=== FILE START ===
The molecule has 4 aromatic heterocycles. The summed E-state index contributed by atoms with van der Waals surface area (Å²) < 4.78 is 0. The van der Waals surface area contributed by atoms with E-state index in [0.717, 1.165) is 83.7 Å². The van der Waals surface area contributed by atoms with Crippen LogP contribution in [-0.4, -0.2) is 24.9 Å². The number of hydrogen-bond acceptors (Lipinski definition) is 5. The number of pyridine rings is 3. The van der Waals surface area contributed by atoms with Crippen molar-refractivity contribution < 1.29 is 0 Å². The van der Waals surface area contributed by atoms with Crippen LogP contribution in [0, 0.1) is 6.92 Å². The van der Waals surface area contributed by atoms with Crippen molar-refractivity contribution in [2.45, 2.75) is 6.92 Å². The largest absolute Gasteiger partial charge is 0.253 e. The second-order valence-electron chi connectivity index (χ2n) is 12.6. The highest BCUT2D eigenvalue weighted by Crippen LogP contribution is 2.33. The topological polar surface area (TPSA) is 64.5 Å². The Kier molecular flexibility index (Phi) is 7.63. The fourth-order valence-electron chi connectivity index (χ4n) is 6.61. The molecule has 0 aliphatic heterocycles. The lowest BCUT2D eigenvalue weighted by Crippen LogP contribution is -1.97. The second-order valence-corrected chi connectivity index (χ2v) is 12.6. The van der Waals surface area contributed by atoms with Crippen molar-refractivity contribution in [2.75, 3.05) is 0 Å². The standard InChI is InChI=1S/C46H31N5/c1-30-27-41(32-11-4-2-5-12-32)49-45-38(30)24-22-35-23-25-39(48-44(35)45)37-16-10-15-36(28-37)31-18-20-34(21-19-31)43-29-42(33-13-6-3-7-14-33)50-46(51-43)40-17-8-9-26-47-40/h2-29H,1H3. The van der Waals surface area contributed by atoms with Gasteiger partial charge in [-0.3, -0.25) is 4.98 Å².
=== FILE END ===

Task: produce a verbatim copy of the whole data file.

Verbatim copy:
The molecule has 4 aromatic heterocycles. The summed E-state index contributed by atoms with van der Waals surface area (Å²) < 4.78 is 0. The van der Waals surface area contributed by atoms with E-state index in [0.717, 1.165) is 83.7 Å². The van der Waals surface area contributed by atoms with Crippen LogP contribution in [-0.4, -0.2) is 24.9 Å². The number of hydrogen-bond acceptors (Lipinski definition) is 5. The number of pyridine rings is 3. The van der Waals surface area contributed by atoms with Crippen molar-refractivity contribution < 1.29 is 0 Å². The van der Waals surface area contributed by atoms with Crippen LogP contribution in [0, 0.1) is 6.92 Å². The van der Waals surface area contributed by atoms with Crippen molar-refractivity contribution in [2.45, 2.75) is 6.92 Å². The largest absolute Gasteiger partial charge is 0.253 e. The second-order valence-electron chi connectivity index (χ2n) is 12.6. The highest BCUT2D eigenvalue weighted by Crippen LogP contribution is 2.33. The topological polar surface area (TPSA) is 64.5 Å². The Kier molecular flexibility index (Phi) is 7.63. The fourth-order valence-electron chi connectivity index (χ4n) is 6.61. The molecule has 0 aliphatic heterocycles. The lowest BCUT2D eigenvalue weighted by Crippen LogP contribution is -1.97. The second-order valence-corrected chi connectivity index (χ2v) is 12.6. The van der Waals surface area contributed by atoms with Crippen molar-refractivity contribution in [2.75, 3.05) is 0 Å². The standard InChI is InChI=1S/C46H31N5/c1-30-27-41(32-11-4-2-5-12-32)49-45-38(30)24-22-35-23-25-39(48-44(35)45)37-16-10-15-36(28-37)31-18-20-34(21-19-31)43-29-42(33-13-6-3-7-14-33)50-46(51-43)40-17-8-9-26-47-40/h2-29H,1H3. The van der Waals surface area contributed by atoms with Gasteiger partial charge in [-0.3, -0.25) is 4.98 Å².